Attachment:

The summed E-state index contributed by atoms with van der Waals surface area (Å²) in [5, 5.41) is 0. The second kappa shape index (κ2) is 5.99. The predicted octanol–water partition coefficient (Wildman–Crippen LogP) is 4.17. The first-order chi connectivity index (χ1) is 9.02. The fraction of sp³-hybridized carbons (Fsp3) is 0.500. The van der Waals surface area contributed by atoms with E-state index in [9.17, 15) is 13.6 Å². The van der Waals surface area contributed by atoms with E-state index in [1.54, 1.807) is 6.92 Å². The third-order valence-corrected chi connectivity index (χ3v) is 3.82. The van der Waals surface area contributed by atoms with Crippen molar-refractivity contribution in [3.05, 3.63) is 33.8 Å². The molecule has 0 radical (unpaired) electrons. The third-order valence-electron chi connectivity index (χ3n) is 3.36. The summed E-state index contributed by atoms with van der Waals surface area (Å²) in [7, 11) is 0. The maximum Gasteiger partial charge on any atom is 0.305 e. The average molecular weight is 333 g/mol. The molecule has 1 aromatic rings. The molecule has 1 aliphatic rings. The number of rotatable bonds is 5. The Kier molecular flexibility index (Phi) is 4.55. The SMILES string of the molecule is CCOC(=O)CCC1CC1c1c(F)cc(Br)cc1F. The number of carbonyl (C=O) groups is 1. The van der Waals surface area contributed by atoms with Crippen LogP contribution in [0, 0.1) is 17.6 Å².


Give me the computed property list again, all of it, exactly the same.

The summed E-state index contributed by atoms with van der Waals surface area (Å²) in [5, 5.41) is 0. The second kappa shape index (κ2) is 5.99. The predicted octanol–water partition coefficient (Wildman–Crippen LogP) is 4.17. The first-order chi connectivity index (χ1) is 9.02. The fraction of sp³-hybridized carbons (Fsp3) is 0.500. The van der Waals surface area contributed by atoms with E-state index in [9.17, 15) is 13.6 Å². The van der Waals surface area contributed by atoms with E-state index in [1.54, 1.807) is 6.92 Å². The third-order valence-corrected chi connectivity index (χ3v) is 3.82. The van der Waals surface area contributed by atoms with Crippen molar-refractivity contribution in [3.05, 3.63) is 33.8 Å². The molecule has 0 radical (unpaired) electrons. The third-order valence-electron chi connectivity index (χ3n) is 3.36. The summed E-state index contributed by atoms with van der Waals surface area (Å²) in [7, 11) is 0. The maximum Gasteiger partial charge on any atom is 0.305 e. The average molecular weight is 333 g/mol. The molecule has 1 aromatic rings. The molecule has 1 aliphatic rings. The number of rotatable bonds is 5. The Kier molecular flexibility index (Phi) is 4.55. The SMILES string of the molecule is CCOC(=O)CCC1CC1c1c(F)cc(Br)cc1F. The number of carbonyl (C=O) groups is 1. The van der Waals surface area contributed by atoms with Crippen LogP contribution in [0, 0.1) is 17.6 Å².